Doomsayers are rushing in to herald the end of Australia’s housing boom, but the picture looks positive and the construction cycle is below its peak, Deutsche Bank says.
The flames of a speculative peak in the housing market were fanned this week after auction clearance rates in Sydney, the epicentre of the boom, slipped to their lowest level in three years, while the latest Domain house price data shows prices in the harbour city were growing at half the rate they were just three months ago.
“There are now understandable concerns that house prices are too high, and that a slowing is in prospect,” Deutsche Bank equity analyst Tim Baker wrote in a client note.
Falling auction clearance rates, which dropped in Sydney to 67 per cent last weekend compared to 72 per cent the previous year, was evidence of a slowing rather than outright falls, Mr Baker said.
Historically, tumbling house prices are uncommon in Australia. Periods of large growth have been followed by years of sideways price action, he said.
“We are not certain why this time should be different. It’s true that debt levels are very high compared to history, but the interest burden isn’t,” Mr Baker said.
He said the construction cycle, which had a bigger influence on the economy, jobs and company earnings, had moved with price in the past decade, but that was not the historical trend.
“Record housing starts are cited as a warning sign, but relative to population (also at a record level) they’re below previous peaks,” Mr Baker said.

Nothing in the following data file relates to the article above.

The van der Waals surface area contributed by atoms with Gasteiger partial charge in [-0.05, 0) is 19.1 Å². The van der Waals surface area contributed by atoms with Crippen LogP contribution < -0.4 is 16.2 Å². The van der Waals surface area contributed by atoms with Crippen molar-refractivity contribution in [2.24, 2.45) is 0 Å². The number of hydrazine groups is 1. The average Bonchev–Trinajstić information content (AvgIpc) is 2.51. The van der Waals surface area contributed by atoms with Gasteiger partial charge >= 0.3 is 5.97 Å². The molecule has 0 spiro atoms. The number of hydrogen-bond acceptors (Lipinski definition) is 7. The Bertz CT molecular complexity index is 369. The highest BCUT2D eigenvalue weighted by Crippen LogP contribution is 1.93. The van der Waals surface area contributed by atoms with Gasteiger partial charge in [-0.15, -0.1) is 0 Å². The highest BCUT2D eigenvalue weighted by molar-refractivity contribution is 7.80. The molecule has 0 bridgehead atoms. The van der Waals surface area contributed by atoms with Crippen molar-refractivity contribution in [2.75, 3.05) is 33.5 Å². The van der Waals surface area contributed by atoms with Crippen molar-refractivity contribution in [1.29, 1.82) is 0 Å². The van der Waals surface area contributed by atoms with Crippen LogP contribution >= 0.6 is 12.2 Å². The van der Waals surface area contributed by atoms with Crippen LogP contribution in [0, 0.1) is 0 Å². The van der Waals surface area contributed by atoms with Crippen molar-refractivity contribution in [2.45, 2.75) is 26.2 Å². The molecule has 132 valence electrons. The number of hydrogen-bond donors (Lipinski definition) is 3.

Construction needed to pick up by 20 per cent to approach historic peaks, and said poor affordability among renters was evidence of an “underbuild”.
On the equity market, investors seemed to be pricing in a fall, meaning that housing sector-exposed stocks were now trading at a 5 to 10 per cent price-earnings discount to the market.
This is the largest discount in four years, despite the companies, which include Boral, Stockland, Fletcher Building and Harvey Norman offering above-market earnings-per-share growth.
“While housing-related growth can’t continue forever, we’d prefer to back the momentum, and flag the possibility for commercial construction (now at depressed levels) to improve as housing comes off the boil,” Mr Baker said.
Deutsche Bank’s analysis comes amid a chorus of investment banks suggesting house prices are set for a fall.
Among the most bearish was Macquarie Group which said it expected a 7.5 per cent fall in prices beginning in March.
Credit Suisse noted house buying conditions had “deteriorated sharply” and said buying a property was now riskier than shares, while Morgan Stanley said the housing had peaked, increasing the risks of a recession in Australia.
The latest Domain House Price Report released this week declared Sydney’s house price boom was over, with the growth in median house prices slowing to 3.2 per cent in the September quarter, well down on the 7.7 per cent increase in the June quarter.
“The great Sydney house price boom has ended, with house price growth tracking back sharply over the September quarter,” Domain, which is owned by Fairfax Media, said.
But the board minutes for the Reserve Bank of Australia October meeting revealed the central bank was more sanguine about the housing sector.
“It was too early to be confident that these signs of slowing in housing price inflation would be sustained,” it said.